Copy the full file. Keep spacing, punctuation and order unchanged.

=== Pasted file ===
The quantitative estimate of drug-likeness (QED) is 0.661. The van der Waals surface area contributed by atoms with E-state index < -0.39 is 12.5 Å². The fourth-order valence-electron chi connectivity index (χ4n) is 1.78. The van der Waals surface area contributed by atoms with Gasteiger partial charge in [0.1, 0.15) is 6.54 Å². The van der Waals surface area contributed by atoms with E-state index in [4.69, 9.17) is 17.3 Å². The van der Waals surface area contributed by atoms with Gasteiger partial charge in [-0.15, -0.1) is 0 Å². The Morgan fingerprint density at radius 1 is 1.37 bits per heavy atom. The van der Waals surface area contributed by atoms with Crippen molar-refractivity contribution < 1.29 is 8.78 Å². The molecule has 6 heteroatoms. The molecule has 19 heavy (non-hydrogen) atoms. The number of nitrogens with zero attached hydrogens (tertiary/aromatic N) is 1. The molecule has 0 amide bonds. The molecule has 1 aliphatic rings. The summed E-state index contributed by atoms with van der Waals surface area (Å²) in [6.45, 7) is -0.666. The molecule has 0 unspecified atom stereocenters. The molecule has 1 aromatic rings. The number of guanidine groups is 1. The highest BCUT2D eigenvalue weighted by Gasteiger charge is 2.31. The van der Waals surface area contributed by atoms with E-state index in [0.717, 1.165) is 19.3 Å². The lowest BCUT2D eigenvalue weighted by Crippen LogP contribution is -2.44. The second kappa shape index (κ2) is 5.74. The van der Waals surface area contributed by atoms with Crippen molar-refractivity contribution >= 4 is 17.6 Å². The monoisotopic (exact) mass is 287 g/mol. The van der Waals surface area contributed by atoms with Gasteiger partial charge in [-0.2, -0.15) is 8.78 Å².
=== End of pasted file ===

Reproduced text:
The quantitative estimate of drug-likeness (QED) is 0.661. The van der Waals surface area contributed by atoms with E-state index < -0.39 is 12.5 Å². The fourth-order valence-electron chi connectivity index (χ4n) is 1.78. The van der Waals surface area contributed by atoms with Gasteiger partial charge in [0.1, 0.15) is 6.54 Å². The van der Waals surface area contributed by atoms with E-state index in [4.69, 9.17) is 17.3 Å². The van der Waals surface area contributed by atoms with Gasteiger partial charge in [-0.15, -0.1) is 0 Å². The Morgan fingerprint density at radius 1 is 1.37 bits per heavy atom. The van der Waals surface area contributed by atoms with Crippen molar-refractivity contribution < 1.29 is 8.78 Å². The molecule has 6 heteroatoms. The molecule has 19 heavy (non-hydrogen) atoms. The number of nitrogens with zero attached hydrogens (tertiary/aromatic N) is 1. The molecule has 0 amide bonds. The molecule has 1 aliphatic rings. The summed E-state index contributed by atoms with van der Waals surface area (Å²) in [6.45, 7) is -0.666. The molecule has 0 unspecified atom stereocenters. The molecule has 1 aromatic rings. The number of guanidine groups is 1. The highest BCUT2D eigenvalue weighted by Gasteiger charge is 2.31. The van der Waals surface area contributed by atoms with E-state index in [0.717, 1.165) is 19.3 Å². The lowest BCUT2D eigenvalue weighted by Crippen LogP contribution is -2.44. The second kappa shape index (κ2) is 5.74. The van der Waals surface area contributed by atoms with Crippen molar-refractivity contribution >= 4 is 17.6 Å². The monoisotopic (exact) mass is 287 g/mol. The van der Waals surface area contributed by atoms with Gasteiger partial charge in [-0.2, -0.15) is 8.78 Å².